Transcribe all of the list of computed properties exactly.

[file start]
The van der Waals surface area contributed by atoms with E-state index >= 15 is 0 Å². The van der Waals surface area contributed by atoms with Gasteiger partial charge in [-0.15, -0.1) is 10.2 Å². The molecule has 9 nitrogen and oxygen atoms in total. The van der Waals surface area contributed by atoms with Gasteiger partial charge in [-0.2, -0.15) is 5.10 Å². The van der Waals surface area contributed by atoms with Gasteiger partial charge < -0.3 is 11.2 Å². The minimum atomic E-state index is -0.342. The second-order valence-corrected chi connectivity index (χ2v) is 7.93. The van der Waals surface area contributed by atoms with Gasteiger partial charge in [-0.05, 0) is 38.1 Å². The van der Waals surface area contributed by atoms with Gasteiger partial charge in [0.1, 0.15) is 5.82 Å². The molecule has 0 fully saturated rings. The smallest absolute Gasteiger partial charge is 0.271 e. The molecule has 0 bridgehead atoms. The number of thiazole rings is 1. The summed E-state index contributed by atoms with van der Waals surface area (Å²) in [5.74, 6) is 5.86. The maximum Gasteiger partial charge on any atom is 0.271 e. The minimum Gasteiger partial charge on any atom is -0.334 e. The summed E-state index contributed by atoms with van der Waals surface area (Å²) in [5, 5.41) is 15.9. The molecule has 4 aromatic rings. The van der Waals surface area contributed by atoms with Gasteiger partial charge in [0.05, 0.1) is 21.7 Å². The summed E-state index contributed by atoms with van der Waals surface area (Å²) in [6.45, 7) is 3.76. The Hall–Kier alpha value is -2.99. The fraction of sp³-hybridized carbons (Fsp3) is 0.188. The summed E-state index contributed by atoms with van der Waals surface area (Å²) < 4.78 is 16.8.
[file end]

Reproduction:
The van der Waals surface area contributed by atoms with E-state index >= 15 is 0 Å². The van der Waals surface area contributed by atoms with Gasteiger partial charge in [-0.15, -0.1) is 10.2 Å². The molecule has 9 nitrogen and oxygen atoms in total. The van der Waals surface area contributed by atoms with Gasteiger partial charge in [-0.2, -0.15) is 5.10 Å². The van der Waals surface area contributed by atoms with Gasteiger partial charge < -0.3 is 11.2 Å². The minimum atomic E-state index is -0.342. The second-order valence-corrected chi connectivity index (χ2v) is 7.93. The van der Waals surface area contributed by atoms with Gasteiger partial charge in [-0.05, 0) is 38.1 Å². The van der Waals surface area contributed by atoms with Gasteiger partial charge in [0.1, 0.15) is 5.82 Å². The molecule has 0 fully saturated rings. The smallest absolute Gasteiger partial charge is 0.271 e. The molecule has 0 bridgehead atoms. The number of thiazole rings is 1. The summed E-state index contributed by atoms with van der Waals surface area (Å²) in [5.74, 6) is 5.86. The maximum Gasteiger partial charge on any atom is 0.271 e. The minimum Gasteiger partial charge on any atom is -0.334 e. The summed E-state index contributed by atoms with van der Waals surface area (Å²) in [5, 5.41) is 15.9. The molecule has 4 aromatic rings. The van der Waals surface area contributed by atoms with Gasteiger partial charge in [0.05, 0.1) is 21.7 Å². The summed E-state index contributed by atoms with van der Waals surface area (Å²) in [6.45, 7) is 3.76. The Hall–Kier alpha value is -2.99. The fraction of sp³-hybridized carbons (Fsp3) is 0.188. The summed E-state index contributed by atoms with van der Waals surface area (Å²) < 4.78 is 16.8.